Clinicians need to be updated on these newer diagnostic tools and find the proper clinical situations for their use. Prevention of cardiovascular disease is one of the major accomplishments of the past sixty years. The use of lipid lowering and antihypertensive medications has proven to be highly effective. To prevent stroke, doctors often prescribe a range of blood thinners. There are considerable differences in the clinical effects of each class of drugs, based on their mechanism of action. Cardiologists need to be expert in the development of effective treatment regimens. This expertise derives from a comprehensive knowledge of clinical trial results as well as an understanding of the design of these studies and the variables they address.

      Educational Objectives

      After participating in this activity, clinicians should be able to:

      Outline updated guidelines relative to interventional cardiology
      Describe the latest technological advances in interventional cardiology and implement appropriately to optimize patient outcomes
      Evaluate newer medications to treat CHF and prescribe appropriately to ensure patient safety
      Review the currently available options of therapy and utilize newer modalities, such as ablation, atrial closure devices and newer anticoagulation regimens for optimal patient outcomes
      Evaluate the newer noninvasive tests available to diagnose and prognosticate patients
      Describe the clinical effects of each class of anticoagulants and prescribe appropriately to prevent stroke or minimize untoward outcomes

      Program Topics

      Introduction to the Certifying Examination — Format, Questions, Relevance, Test Taking Tricks

      Steven M. Kobren, MD

      Cardiovascular Physical Examination

      Steven M. Kobren, MD

      Cardiovascular Physiology

      Adam Skolnick, MD

      Peripheral Arterial Disease — Part 1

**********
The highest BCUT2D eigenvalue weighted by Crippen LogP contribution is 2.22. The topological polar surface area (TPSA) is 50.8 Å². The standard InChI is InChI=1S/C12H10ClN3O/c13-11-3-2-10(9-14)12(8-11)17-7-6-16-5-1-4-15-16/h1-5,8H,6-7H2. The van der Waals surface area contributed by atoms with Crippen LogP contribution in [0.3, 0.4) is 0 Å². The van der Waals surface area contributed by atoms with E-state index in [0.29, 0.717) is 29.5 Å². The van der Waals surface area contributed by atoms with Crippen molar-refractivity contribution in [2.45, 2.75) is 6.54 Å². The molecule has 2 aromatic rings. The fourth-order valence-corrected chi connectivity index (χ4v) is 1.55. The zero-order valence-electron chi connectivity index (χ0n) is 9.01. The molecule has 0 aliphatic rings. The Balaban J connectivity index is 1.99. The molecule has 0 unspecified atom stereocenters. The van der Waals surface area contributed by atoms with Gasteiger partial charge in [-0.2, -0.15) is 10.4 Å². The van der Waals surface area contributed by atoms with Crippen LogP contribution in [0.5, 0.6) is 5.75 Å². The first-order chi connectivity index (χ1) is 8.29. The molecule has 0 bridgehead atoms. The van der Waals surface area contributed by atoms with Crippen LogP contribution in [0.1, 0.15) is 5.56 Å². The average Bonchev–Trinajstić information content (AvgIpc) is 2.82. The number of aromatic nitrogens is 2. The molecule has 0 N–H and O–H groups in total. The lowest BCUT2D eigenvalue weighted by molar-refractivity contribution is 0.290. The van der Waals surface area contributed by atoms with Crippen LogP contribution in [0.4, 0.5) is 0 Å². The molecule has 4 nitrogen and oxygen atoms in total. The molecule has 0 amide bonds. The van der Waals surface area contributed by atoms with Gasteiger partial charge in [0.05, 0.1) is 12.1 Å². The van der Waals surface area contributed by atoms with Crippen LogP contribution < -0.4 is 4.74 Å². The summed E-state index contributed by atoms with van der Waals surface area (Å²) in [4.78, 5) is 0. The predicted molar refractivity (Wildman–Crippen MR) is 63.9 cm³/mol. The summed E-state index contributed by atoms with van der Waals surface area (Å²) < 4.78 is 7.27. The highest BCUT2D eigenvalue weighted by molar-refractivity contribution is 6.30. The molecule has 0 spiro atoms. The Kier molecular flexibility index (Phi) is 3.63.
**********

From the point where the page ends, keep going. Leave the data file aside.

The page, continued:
Michael J. Attubato, MD

      Biostatistics — How Do We Interpret the Literature?

      Harmony Reynolds, MD

      Anticoagulation and Antiplatelet Therapy — Working Through the Maze

      Jeffrey S. Berger, MD, MS

      Chronic Coronary Artery Disease Management— State of the Art Management

      Sripal Bangalore, MD, MHA

      Genetics and Heart Disease

      Glenn I. Fishman, MD

      Pericardial Disease

      Muhamed Saric, MD, PhD, MPA

      Diastolic Dysfunction — Diagnosis and Management

      Muhamed Saric, MD, PhD, MPA

      Hypertension and Renovascular Disease

      Arthur Z. Schwartzbard, MD

      Hemodynamics in the Catheterization Laboratory

      James Slater, MD

      EKGs — What You Need to Know for the Boards

      Jeffrey Lorin, MD

      Questions — Board Type Questions with Detailed Answers

      John T. Coppola, MD, MS

      Cardiomyopathy — Trends in Diagnosis and Management

      Mark V. Sherrid, MD

      Ventricular Remodeling — Mechanisms and Management

      Stuart D. Katz, MD

      Systolic Dysfunction

      Stuart D. Katz, MD

      Advanced Heart Failure — Device Therapy, Surgery, Transplant

      Alex Reyentovich, MD

      Pulmonary Hypertension

      Alex Reyentovich, MD

      Peripheral Arterial Disease — Part 2

      Michael J. Attubato, MD

      Coronary Physiology and Endothelial Function

      Steven P. Sedlis, MD

      Emergency Cardiac Care

      Robert O. Roswell, MD

      Non-Invasive Testing — Who, Why and Which Test?

      Lawrence Phillips, MD

      Revascularization — Role of Invasive Testing and What Do We Do with the Results

      John T. Coppola, MD, MS

      Primary and Secondary Prevention of Cardiovascular Disease

      Howard S. Weintraub, MD

      Venous Thromboembolic and Lymphatic Disease

      Ricardo J. Benenstein, MD

      Images – Review of Images Likely to Appear on the Boards

      John T. Coppola, MD, MS, and Robert Donnino, MD
      Questions — Board Type Questions with Detailed Answers

      John T. Coppola, MD, MS

      ACS Management

      Norma M. Keller, MD

      NSTEMI — Diagnosis and Management

      Jeffrey S. Berger, MD, MS

      Reperfusion Strategies — Who Gets What

      Louai Razzouk, MD, MPH

      STEMI — Diagnosis and Management

      Judith S. Hochman, MD

      Aortic Insufficiency and Aortic Stenosis

      Barry P. Rosenzweig, MD

      Mitral Regurgitation and Mitral Stenosis